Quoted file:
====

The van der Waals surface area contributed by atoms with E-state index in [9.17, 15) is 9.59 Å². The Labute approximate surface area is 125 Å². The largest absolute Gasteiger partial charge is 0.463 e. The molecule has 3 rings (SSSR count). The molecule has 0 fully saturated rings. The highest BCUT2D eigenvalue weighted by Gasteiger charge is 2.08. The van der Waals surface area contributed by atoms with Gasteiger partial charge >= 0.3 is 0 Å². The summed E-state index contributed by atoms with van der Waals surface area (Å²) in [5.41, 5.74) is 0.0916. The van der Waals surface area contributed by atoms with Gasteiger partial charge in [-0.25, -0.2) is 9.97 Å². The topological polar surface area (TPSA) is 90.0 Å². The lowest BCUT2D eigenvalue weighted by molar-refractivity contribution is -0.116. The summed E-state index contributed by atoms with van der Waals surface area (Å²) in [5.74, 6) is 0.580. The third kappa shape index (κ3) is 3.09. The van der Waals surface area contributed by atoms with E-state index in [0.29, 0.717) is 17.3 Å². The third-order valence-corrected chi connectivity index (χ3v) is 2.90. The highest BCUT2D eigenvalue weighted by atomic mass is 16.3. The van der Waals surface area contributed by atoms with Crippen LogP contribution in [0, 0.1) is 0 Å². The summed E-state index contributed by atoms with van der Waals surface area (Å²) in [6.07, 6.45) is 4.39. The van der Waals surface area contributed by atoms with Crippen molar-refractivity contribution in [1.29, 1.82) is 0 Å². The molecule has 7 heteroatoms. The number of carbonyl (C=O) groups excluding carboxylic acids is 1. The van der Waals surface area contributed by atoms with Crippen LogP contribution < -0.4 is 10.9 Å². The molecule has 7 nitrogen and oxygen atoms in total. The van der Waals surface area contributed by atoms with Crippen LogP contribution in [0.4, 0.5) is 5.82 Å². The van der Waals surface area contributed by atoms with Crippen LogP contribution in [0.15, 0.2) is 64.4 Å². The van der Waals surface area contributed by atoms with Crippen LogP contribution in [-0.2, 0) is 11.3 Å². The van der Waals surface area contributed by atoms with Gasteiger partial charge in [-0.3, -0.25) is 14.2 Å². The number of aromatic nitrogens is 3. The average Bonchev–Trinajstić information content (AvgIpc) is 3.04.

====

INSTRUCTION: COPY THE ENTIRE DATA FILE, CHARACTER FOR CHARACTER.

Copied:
The van der Waals surface area contributed by atoms with E-state index in [9.17, 15) is 9.59 Å². The Labute approximate surface area is 125 Å². The largest absolute Gasteiger partial charge is 0.463 e. The molecule has 3 rings (SSSR count). The molecule has 0 fully saturated rings. The highest BCUT2D eigenvalue weighted by Gasteiger charge is 2.08. The van der Waals surface area contributed by atoms with Gasteiger partial charge >= 0.3 is 0 Å². The summed E-state index contributed by atoms with van der Waals surface area (Å²) in [5.41, 5.74) is 0.0916. The van der Waals surface area contributed by atoms with Gasteiger partial charge in [-0.25, -0.2) is 9.97 Å². The topological polar surface area (TPSA) is 90.0 Å². The lowest BCUT2D eigenvalue weighted by molar-refractivity contribution is -0.116. The summed E-state index contributed by atoms with van der Waals surface area (Å²) in [5.74, 6) is 0.580. The third kappa shape index (κ3) is 3.09. The van der Waals surface area contributed by atoms with E-state index in [0.29, 0.717) is 17.3 Å². The third-order valence-corrected chi connectivity index (χ3v) is 2.90. The highest BCUT2D eigenvalue weighted by atomic mass is 16.3. The van der Waals surface area contributed by atoms with Crippen LogP contribution in [0, 0.1) is 0 Å². The summed E-state index contributed by atoms with van der Waals surface area (Å²) in [6.07, 6.45) is 4.39. The van der Waals surface area contributed by atoms with Crippen molar-refractivity contribution in [1.29, 1.82) is 0 Å². The molecule has 7 heteroatoms. The number of carbonyl (C=O) groups excluding carboxylic acids is 1. The van der Waals surface area contributed by atoms with Crippen LogP contribution < -0.4 is 10.9 Å². The molecule has 7 nitrogen and oxygen atoms in total. The van der Waals surface area contributed by atoms with Crippen LogP contribution in [0.4, 0.5) is 5.82 Å². The van der Waals surface area contributed by atoms with Crippen LogP contribution in [0.15, 0.2) is 64.4 Å². The van der Waals surface area contributed by atoms with Crippen LogP contribution in [-0.2, 0) is 11.3 Å². The van der Waals surface area contributed by atoms with Gasteiger partial charge in [-0.3, -0.25) is 14.2 Å². The number of aromatic nitrogens is 3. The average Bonchev–Trinajstić information content (AvgIpc) is 3.04.